AWS, GCP, Azure Consoles Graded

I work with all three major public cloud vendors for various clients.  I find it interesting to observe the differences in their approaches to the design (and subsequent usability) of their web consoles.

AWS

The AWS console reflects the state of their services (and their market share).  It is consistent, clean and very usable.  It loads very fast on browsers I use (Chrome mostly). This page show exactly the information I need (and no more). Interestingly, it does NOT show any of my security information by default on the main page.  Services are organized in a logical way, service icons ‘make sense’ in color, type and size. The ability to add service shortcuts at the top improves usability.  Also, surfacing resource groups on the first page is great, as this is a feature I use often.

I would like to see my total AWS spend per region per account on this page as well.

Grade A

AWS.png

GCP

The GCP console recently had a major overhaul and the results are very positive.  The amount of improvement from previous version is significant.  GCP uses the concept of one or more GCP projects as containers for billing and a set of GCP service instances.  I do find this convenient because I can easily see my total project costs.  I also like the ‘Billing’ widget on the first page.

Although the list of services available in GCP is easily findable by clicking the ‘hamburger’ (three white lines) menu in the upper left, I do find that this method of showing all possible services does confuse some customers (particularly those who are moving over or adding to AWS).

One feature I particularly like is the integrated command line tool (gcloud) console.  It’s fast, usable and works great!

Although I can’t think of how to do this (I am a UX consumer – rather than designer!), I’d like to see a more intuitive way to see all of the currently enabled GCP services (and all possible services) shown in the main console window.

Grade B+

GCP-1.png

Azure

Azure uses two consoles, both an a ‘classic’ and a ‘current’ console. For the purposes of this review, I am including the ‘current’ console only. As you can see by the image below, Not all of the tiles render in my browser (Chrome). I’ve tweeted about this bug a couple of times, but haven’t seen any improvement.

Azure uses the concept of subscriptions as containers for services and billing. I find the layout of this portal confusing and unintuitive. That coupled with the fact that the main page renders slowly and usually fails to render correctly is very frustrating to me.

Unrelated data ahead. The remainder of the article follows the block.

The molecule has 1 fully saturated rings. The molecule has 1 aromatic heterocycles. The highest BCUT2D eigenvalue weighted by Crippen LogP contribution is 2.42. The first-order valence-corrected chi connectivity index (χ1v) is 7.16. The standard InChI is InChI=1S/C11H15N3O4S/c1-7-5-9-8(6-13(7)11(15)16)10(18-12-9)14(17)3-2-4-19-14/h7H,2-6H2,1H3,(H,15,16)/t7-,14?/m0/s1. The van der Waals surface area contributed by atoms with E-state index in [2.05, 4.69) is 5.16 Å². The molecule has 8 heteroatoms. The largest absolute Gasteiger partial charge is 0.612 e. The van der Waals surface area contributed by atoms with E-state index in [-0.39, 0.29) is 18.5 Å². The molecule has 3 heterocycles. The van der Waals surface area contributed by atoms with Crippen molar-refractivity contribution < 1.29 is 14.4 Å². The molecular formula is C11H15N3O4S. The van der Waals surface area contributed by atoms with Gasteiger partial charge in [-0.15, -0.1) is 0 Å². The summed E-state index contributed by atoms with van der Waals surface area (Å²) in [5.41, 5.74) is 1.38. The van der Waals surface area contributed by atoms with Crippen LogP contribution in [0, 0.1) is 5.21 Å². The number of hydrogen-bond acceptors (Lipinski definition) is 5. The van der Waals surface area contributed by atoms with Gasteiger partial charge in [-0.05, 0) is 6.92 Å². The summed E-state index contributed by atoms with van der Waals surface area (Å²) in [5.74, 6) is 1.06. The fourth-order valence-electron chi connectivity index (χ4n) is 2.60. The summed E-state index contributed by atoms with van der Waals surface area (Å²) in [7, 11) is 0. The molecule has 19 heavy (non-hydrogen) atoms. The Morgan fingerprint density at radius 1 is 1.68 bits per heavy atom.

Also the default listing of service types (which is some subset of the actual services available – some items are services, others are category names for groups of services) is once again, unintuitive and generally irritating to me.  What does ‘classic’ mean? Is it good, not good, should I use it, etc…?

Also the odd sizing of the tiles (too much blank space) is not helpful.

Generally, this ‘new’ Azure portal is not showing the increasingly more competitive set of Azure service in a positive way to me and my customers.

Grade D

Azure.png

I am interested in your opinion. Do you use any or all these cloud consoles?  If so, how do you find them?  What works well for you?  What doesn’t? What do you wish would be added and/or removed for improved usability?

Happy Programming (in the cloud)!

 

Code Sample for D&B Business Verification API published

D&B Business Verification Service

I’ve been doing work with Dun & Bradstreet (and am also a D&B MVP), to that end, I wrote a code sample for working with their Business Verification service API in C# and published it to GitHub.

D&B’s Business Verification service is useful for many of my clients as it provides the ability to take partial (and potentially duplicate) customer information and returns back cleansed, completed, validated company information.  Also their unique identifier, the DUNS number, helps to identify duplicates.

My code sample is in C# and access their endpoint which is hosted in the Windows Azure Marketplace. D&B has a number of other data services, in addition to this one.  In addition to the Azure Marketplace, D&B has data services available at endpoints via their own D&B Direct site.

If you don’t need to code a custom solution the D&B Business Verification service is also available via the Windows Office store (as an Excel 2013 add-in) or via Excel Power Query.

D&B Business Verification Add-in for Excel

Enjoy my code sample and screencast (below) – happy programming!

 

First Look – SQL Server 2014 RTM on Windows Azure

It’s a SQL Server kind of day.  First, congratulations to the team at Microsoft for releasing SQL Server 2014.  Also, thanks again to Microsoft to awarding me their MVP award for my SQL Server community education activities for the second year in a row.

As promised, the Azure team made a set of Azure Virtual Machine images with SQL Server 2014 RTM available today as well.
SQL Server 2014 RTM images on Windows Azure

I took the standard edition out for a spin and recorded the results in a short screencast (embedded below) – enjoy!